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Prescription Medicine, Drugs and Driving

This can often be a confusing issue. Whether we like it or not, at some point we’re going to end up taking some form of medication. Perhaps it’s just something from the shelf at your local pharmacy, known as Over The Counter (OTC) to treat the symptoms of the Common Cold, or perhaps it’s something your doctor prescribed to you for either a short-term illness or for something chronic and long-term.

Regardless of what it’s for, have you ever stopped to think if you should be driving while taking it? The wording of the rules may be different from country to country, but under the Criminal Code of Canada, a person cannot operate, be in care of or control a vehicle while impaired by alcohol or a drug.

There is no wiggle room here.

If your doctor prescribed you a medication that in any way affects your physical abilities or reflexes or affects your cognitive abilities, you are not legally able to drive. Now in most cases, your prescription medication isn’t going to affect you in such a way but some do, especially pain killers. As a rule, ask your doctor for advice.

This doesn’t just hold true for prescription medications but also for over the counter medicines like those used for treating Cold symptoms (ie. Nyquil or Benadryl) that help you sleep. Yes, drowsy driving can be just as dangerous as drunk driving. Ask your pharmacist and read the warning labels and see how the medication affects you before you attempt to drive.


The same goes for Cannabis. Just because it’s legal now in many American States and nationally in Canada, it doesn’t mean you can smoke, consume, ingest, or in any way absorb it, and then operate a vehicle. It doesn’t matter how legal it is or even if you have a prescription for it.

Yes, it’s true that CBD doesn’t have the same effect as THC, but it still makes changes to the body. Each person needs to figure out how it affects them personally, but it’s important to realize that if police perform a drug test and they detect cannabis in your system, you’re in for some serious legal trouble.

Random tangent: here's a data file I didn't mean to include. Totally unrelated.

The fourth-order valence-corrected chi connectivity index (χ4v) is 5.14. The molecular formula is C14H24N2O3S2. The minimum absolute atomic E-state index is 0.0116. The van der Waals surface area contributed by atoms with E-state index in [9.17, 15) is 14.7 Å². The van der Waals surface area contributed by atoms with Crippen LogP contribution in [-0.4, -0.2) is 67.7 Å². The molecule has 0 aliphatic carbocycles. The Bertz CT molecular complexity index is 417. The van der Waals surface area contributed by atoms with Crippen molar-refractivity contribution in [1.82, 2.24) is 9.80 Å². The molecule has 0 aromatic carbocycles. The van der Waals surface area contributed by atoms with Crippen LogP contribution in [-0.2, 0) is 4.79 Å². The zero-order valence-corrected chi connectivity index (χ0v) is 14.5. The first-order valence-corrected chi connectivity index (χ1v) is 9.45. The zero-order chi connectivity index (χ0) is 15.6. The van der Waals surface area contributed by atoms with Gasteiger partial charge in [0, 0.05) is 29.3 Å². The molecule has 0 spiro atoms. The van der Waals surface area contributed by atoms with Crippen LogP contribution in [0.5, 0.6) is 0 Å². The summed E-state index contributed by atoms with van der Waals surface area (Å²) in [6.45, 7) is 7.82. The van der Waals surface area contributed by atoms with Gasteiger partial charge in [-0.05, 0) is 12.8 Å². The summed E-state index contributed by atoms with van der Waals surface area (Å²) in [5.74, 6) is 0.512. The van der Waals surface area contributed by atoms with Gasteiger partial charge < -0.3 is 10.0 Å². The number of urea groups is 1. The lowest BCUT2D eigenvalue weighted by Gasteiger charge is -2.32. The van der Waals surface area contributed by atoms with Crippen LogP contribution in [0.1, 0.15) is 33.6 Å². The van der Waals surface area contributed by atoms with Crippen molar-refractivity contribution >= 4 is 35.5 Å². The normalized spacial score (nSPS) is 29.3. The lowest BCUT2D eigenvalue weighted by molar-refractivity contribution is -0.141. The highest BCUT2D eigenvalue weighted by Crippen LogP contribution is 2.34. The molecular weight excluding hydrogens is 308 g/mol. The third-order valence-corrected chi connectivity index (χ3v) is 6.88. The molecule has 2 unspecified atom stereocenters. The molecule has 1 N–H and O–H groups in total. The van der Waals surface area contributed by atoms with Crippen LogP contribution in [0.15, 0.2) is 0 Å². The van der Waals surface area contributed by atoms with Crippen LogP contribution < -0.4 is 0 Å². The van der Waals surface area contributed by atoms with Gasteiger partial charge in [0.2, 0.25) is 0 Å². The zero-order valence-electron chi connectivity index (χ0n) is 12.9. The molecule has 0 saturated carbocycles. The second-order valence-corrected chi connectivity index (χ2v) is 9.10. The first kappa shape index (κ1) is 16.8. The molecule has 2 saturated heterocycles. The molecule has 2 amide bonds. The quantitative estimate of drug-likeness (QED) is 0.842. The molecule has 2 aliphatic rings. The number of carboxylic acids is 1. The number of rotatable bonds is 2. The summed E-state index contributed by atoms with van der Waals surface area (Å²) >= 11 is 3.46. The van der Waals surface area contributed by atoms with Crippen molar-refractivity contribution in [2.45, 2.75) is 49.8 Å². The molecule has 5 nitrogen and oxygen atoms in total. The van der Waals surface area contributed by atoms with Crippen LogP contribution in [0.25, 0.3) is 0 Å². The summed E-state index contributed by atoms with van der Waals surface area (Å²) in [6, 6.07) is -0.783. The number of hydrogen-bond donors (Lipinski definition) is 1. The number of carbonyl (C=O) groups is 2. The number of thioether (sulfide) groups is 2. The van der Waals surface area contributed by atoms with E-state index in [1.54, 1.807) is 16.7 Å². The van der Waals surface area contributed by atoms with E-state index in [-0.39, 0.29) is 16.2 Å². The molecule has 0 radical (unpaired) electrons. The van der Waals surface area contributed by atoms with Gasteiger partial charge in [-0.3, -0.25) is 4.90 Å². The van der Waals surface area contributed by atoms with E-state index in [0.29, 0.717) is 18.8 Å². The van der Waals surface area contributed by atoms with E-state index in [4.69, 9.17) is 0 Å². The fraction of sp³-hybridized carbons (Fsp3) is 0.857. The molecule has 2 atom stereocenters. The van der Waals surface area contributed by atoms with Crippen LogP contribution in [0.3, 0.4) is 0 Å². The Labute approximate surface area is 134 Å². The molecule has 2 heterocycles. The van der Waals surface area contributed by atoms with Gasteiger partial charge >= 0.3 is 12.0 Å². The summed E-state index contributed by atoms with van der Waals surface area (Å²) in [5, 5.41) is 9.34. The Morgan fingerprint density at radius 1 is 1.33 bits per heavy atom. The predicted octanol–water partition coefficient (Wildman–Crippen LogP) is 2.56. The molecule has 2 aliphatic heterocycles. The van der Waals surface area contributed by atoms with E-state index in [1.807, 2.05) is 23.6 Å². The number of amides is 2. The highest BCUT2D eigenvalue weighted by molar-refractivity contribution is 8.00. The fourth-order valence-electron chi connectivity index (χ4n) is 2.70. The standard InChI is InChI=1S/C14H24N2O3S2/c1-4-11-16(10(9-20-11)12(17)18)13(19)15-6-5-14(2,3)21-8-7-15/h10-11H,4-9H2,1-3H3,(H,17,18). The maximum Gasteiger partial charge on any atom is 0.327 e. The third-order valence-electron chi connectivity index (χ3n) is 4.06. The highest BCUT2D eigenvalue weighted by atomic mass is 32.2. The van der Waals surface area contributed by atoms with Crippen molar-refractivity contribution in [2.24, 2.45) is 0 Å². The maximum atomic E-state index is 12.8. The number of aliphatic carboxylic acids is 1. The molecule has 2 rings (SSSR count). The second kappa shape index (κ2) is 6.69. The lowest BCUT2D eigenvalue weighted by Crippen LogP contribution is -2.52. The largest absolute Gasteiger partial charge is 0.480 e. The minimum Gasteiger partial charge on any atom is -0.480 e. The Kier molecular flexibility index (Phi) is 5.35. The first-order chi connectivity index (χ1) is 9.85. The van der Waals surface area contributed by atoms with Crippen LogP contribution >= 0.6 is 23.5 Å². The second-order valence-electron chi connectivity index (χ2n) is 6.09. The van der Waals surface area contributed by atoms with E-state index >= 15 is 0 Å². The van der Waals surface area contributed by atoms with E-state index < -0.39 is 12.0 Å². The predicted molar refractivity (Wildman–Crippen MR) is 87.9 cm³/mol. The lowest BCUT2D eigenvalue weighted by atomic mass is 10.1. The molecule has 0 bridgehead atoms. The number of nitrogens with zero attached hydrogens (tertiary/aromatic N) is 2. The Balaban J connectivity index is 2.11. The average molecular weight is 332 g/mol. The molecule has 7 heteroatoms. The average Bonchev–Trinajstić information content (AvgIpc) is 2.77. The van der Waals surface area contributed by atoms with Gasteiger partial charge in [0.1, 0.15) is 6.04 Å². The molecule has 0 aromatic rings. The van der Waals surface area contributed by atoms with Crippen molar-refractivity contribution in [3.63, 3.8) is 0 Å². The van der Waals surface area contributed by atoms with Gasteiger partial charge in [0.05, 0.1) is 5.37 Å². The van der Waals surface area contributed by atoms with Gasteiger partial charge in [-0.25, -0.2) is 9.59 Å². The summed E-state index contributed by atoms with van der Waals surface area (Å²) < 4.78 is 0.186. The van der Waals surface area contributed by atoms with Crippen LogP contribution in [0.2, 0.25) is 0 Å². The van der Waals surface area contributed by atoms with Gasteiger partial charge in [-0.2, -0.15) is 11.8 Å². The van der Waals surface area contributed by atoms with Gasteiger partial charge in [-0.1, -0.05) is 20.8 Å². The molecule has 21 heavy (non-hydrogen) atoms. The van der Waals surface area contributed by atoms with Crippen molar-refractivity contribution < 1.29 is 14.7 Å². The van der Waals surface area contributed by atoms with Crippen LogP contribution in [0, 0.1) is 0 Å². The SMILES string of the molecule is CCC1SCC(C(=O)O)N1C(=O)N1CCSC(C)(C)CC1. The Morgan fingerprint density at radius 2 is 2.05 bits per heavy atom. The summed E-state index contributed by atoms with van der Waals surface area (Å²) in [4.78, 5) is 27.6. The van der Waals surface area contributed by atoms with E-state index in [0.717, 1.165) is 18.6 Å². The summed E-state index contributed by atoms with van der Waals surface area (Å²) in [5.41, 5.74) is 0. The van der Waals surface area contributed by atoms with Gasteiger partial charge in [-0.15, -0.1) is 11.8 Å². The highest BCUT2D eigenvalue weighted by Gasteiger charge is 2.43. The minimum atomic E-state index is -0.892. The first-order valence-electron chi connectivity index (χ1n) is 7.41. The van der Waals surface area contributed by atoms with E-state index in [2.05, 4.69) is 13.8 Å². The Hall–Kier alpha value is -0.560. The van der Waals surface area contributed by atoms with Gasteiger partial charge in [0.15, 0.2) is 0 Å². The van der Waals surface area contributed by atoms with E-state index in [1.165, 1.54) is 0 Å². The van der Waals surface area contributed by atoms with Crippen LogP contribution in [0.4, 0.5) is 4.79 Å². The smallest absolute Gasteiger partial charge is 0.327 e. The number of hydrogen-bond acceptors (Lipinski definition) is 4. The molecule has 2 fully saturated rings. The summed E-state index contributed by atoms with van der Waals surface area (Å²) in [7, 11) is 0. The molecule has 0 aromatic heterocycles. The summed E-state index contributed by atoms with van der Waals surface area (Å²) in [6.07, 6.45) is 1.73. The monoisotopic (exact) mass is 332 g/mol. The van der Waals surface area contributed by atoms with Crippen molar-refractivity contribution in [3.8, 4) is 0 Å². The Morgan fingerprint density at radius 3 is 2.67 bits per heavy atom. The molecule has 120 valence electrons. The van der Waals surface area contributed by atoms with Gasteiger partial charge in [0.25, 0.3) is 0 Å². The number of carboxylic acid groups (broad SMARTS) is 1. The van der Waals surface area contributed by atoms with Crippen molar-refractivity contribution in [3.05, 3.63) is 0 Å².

Remember that driving is a privilege. Just because it’s legal to take certain drugs or medicines, it does not give you the right to drive if it impairs you physically or mentally. It’s not just a driving offence…it’s a criminal one, and having a criminal record can follow you for life and also prohibit you from visiting many countries.

Check Your Nuts!

Hopefully by now everyone have switched to Winter tires but have you checked your lug nuts since they were switched? Well if you haven’t switched to Winter tires yet, you’re long overdue but it’s not too late and that’s something you should get done as soon as possible. The next thing to think about is making sure your nuts are tight.

All tire nuts need to be torqued to a specific tightness. If they are too loose, they could unwind on the stud and fall off leaving nothing to stop your wheel from flying off. If they are too tight, they could snap the studs and again, your wheel could fly off.

It’s not something we tend to think about but we’ve all heard a story on the news of some driver loosing a wheel and many times that rogue wheel causes a lot of damage, injuries and even death to others on or near the roadway.

If you take your vehicle to a mechanic, tire shop or a dealership, they will will tighten your nuts properly. If you change your own tires, refer to your manual for the proper specs for your vehicle. If you are unsure, has a nice guide for your reference which you can find by clicking here.

What’s important to realize is that you should have your nuts re-checked 80-150km afterwards. It’s very common for nuts to become loose due to metal expanding and contracting from vast temperature changes that your wheels are subjected too. It only needs to be done once and takes two minutes. Call the place/person who changed your tires for you and drop in to have your nuts re-torqued. If they try and charge you for it…go somewhere else and never go back.